Subprime loans target borrowers with low credit scores and typically carry higher interest rates and fees than conventional loans. Alt-A loans strike a sort of middle ground between subprime mortgages and prime mortgages.

Lisa Drew, a vice president responsible for managing the company’s residential mortgage buyout group, also said Pallotta has at least some involvement in subprime lending.

Pallotta, she said in her February 2016 statement, was invited to an appeal regarding subprime mortgages.

“It was a subprime, he said specifically subprime, probably something like a buyout, pending buyout requests or something like that,” Drew said, adding that the call was not scheduled regularly.

The House candidate could not remember the call, although he said it was not unthinkable that subprime lending would emerge as a topic.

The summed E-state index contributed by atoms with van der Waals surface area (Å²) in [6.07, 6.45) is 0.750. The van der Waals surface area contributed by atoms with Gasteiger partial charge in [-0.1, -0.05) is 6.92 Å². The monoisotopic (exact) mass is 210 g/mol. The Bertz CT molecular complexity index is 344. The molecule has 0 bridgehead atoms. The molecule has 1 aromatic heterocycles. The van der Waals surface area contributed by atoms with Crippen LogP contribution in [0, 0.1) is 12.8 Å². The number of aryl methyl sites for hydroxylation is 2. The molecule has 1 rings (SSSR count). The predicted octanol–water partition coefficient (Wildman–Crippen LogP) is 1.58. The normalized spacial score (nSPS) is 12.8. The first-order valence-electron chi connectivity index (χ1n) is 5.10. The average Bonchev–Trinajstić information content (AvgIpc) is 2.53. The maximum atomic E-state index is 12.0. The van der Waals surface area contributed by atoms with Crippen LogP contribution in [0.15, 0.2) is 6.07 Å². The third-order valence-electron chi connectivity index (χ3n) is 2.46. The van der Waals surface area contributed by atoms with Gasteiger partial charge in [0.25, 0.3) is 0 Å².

“As the CEO of the company, you are asked to participate in many calls, especially higher level calls, and higher level calls tend to cover many different topics,” Pallotta said. “So if the word or phrase or a question about subprime mortgage came up, it wouldn’t be any different than if a question arose about government business.”

But Pallotta may have come close to Morgan Stanley’s subprime business in other ways.

Some companies Morgan Stanley dealt with occasionally trafficked more than one loan type.

“If the second floor was doing alt-A business and the third floor was doing subprime business, I covered the second floor, and that’s not that unusual,” Pallotta said. “You can imagine that some large institutions do all types of businesses, but that was not my expertise. It was not in my field of activity because our division at Morgan Stanley did not really touch the subprime.

But Drew, when asked about a June 2007 email from Pallotta that remains under seal by a Seattle judge, said Pallotta was looking to maneuver Morgan Stanley into keeping a subprime mortgage sold by a public company in order to insure business for the alt-A. office.